With our 2022 Tribal Wildlife Grants, Alaska Native communities will work with salmon, moose, blue mussels,, and two culturally and ecologically significant seabirds.
All told, seven Alaska Native communities will share about $1.3 million of the nearly $6 million awarded.
Tribal Wildlife Grants do more than benefit fish and wildlife resources and their habitats. They help to fulfill federal trust responsibilities and achieve Tribal sovereignty by expanding Tribes’ natural resource capacity.
Since its inception in 2003, including this year’s grants, the competitive Tribal Wildlife Grants Program has awarded more than $111.6 million to Native American and Alaska Native Tribes, providing support for 626 conservation projects.
For the Qawalangin Tribe of Unalaska, the $199,000 grant will help develop a restoration plan for blue mussel habitat within Unalaska Bay.
The Tribe has relied on blue mussels as a food source for over 8,000 years. But the changing climate threatens that.
Warming ocean temperatures are linked to harmful algae blooms. Those blooms, in turn, hurt blue mussel habitat and lead to more paralytic shellfish poisoning, which killed a community member in 2020. But the toxins hurt more than people because mussels are an integral part of the food web, feeding birds and aquatic species.
The Tribe is no stranger to blue mussel conservation. A grant from NOAA’s National Centers for Coastal Ocean Science in 2020 supported testing for paralytic shellfish poisoning. The Qawalangin Tribe continued the testing after funding ended, and tests this summer show twice in June and once in July paralytic shellfish toxins were substantially above limits set by the U.S. Food and Drug Administration.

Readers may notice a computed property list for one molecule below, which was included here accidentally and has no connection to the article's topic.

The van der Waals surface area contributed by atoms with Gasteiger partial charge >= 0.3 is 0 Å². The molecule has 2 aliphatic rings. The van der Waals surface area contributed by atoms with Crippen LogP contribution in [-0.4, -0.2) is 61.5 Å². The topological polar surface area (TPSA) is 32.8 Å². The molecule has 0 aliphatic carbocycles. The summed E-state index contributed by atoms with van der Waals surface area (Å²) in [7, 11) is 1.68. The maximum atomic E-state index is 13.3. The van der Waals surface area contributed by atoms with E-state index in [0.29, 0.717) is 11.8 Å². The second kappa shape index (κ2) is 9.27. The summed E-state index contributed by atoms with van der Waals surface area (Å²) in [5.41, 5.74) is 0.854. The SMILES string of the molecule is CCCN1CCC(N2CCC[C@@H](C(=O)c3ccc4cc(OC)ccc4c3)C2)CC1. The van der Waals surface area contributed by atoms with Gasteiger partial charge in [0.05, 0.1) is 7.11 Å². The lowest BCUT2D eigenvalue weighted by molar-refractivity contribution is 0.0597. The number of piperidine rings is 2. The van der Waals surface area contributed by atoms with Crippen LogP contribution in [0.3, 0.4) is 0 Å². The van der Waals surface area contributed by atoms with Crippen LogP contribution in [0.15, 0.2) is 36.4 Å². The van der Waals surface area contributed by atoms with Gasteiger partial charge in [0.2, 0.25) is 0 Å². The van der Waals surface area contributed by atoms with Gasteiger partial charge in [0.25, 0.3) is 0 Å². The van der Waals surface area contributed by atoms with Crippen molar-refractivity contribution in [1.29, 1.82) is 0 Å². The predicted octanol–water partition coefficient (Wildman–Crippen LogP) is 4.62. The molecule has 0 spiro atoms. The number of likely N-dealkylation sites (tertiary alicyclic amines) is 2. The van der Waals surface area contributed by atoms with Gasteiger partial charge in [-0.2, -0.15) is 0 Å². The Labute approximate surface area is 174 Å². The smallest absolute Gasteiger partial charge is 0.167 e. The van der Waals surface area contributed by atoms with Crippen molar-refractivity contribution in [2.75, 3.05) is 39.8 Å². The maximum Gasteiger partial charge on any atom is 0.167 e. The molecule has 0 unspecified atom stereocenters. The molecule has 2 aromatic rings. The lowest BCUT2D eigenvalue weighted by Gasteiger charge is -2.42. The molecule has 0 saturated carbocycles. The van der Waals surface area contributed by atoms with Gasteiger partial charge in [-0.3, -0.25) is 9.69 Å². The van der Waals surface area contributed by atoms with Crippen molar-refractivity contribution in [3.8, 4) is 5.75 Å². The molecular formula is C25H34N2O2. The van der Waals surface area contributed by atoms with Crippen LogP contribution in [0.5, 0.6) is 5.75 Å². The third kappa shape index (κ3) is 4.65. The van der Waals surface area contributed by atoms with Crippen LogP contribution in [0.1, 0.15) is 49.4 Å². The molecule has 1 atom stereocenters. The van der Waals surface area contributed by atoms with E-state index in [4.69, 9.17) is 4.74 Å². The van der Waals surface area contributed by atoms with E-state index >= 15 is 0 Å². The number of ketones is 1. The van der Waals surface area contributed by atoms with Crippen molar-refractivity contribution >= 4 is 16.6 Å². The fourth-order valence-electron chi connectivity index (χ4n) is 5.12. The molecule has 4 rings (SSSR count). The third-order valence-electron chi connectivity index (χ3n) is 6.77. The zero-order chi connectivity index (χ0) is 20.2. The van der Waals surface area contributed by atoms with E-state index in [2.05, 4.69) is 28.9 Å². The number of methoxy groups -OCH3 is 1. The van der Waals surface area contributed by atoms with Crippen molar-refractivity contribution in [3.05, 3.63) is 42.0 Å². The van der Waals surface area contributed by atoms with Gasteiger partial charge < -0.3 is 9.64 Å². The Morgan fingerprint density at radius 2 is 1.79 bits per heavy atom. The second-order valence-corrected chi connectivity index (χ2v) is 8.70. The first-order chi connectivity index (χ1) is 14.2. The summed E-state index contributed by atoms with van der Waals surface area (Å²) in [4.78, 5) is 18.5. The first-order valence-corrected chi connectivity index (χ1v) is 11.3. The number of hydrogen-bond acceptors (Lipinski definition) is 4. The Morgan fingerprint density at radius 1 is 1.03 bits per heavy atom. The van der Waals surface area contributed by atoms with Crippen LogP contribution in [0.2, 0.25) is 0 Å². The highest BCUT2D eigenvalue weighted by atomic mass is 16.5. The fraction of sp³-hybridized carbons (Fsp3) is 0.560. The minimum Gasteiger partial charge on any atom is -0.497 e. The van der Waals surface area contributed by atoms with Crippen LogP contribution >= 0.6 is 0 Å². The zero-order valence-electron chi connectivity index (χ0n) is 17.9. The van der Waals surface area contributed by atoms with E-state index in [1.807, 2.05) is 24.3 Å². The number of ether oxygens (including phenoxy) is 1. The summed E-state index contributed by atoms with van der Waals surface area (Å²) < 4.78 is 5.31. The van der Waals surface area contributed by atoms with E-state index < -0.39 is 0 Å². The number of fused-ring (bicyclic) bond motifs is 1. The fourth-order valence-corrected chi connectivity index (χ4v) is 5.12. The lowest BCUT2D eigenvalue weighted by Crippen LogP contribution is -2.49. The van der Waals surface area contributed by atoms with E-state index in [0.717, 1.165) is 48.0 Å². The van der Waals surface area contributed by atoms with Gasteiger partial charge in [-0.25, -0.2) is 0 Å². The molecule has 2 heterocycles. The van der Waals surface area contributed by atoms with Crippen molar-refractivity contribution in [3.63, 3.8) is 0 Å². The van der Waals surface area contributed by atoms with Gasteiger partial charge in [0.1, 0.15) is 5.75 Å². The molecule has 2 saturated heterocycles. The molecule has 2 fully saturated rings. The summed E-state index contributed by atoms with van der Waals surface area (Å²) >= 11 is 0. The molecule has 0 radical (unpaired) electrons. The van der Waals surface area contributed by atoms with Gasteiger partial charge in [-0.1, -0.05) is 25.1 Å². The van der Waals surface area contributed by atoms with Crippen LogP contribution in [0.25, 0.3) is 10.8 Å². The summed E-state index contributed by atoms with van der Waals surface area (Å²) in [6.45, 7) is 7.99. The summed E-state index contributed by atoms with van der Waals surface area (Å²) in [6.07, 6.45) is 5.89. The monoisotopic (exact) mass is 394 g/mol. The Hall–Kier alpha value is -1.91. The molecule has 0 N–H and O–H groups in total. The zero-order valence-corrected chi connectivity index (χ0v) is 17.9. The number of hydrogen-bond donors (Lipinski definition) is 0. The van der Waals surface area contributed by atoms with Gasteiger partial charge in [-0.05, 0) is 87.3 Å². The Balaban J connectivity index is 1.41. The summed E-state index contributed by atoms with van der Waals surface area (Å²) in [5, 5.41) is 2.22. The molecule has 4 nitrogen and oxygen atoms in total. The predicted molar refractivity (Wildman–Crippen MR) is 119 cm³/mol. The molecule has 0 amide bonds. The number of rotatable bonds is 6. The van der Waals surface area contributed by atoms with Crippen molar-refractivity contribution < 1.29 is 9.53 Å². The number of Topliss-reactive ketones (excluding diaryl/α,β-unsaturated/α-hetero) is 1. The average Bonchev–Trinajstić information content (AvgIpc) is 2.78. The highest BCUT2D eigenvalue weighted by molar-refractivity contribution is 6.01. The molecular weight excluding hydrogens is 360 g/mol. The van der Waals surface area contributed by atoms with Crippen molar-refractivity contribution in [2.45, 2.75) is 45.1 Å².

“The island of Unalaska does not have the medical capacity to treat individuals with severe
symptoms” of shellfish poisoning, the Tribe says in one of its application documents. They “must be flown approximately 3.5 hours to Anchorage for supportive treatment.”
The Qawalangin Tribe then has set this as one goal for the restoration plan: reducing paralytic shellfish poisoning in people and wildlife.
Enabling safe, noncommercial harvest — Alaska requires commercial harvesters to test products regularly — would also provide cultural and Tribal subsistence food security. “Ocean harvesting is an integral aspect of the Alaskan way of life,” the Tribe says. They see “a strong and urgent need to develop and implement restoration efforts.”
NOAA Fisheries calls mussels beneficial, “removing excess nutrients and improving water quality.” So, a successful restoration plan would also help improve water quality and aquatic ecosystem health.
We’re proud to fund the Qawalangin Tribe’s work and look forward to its results.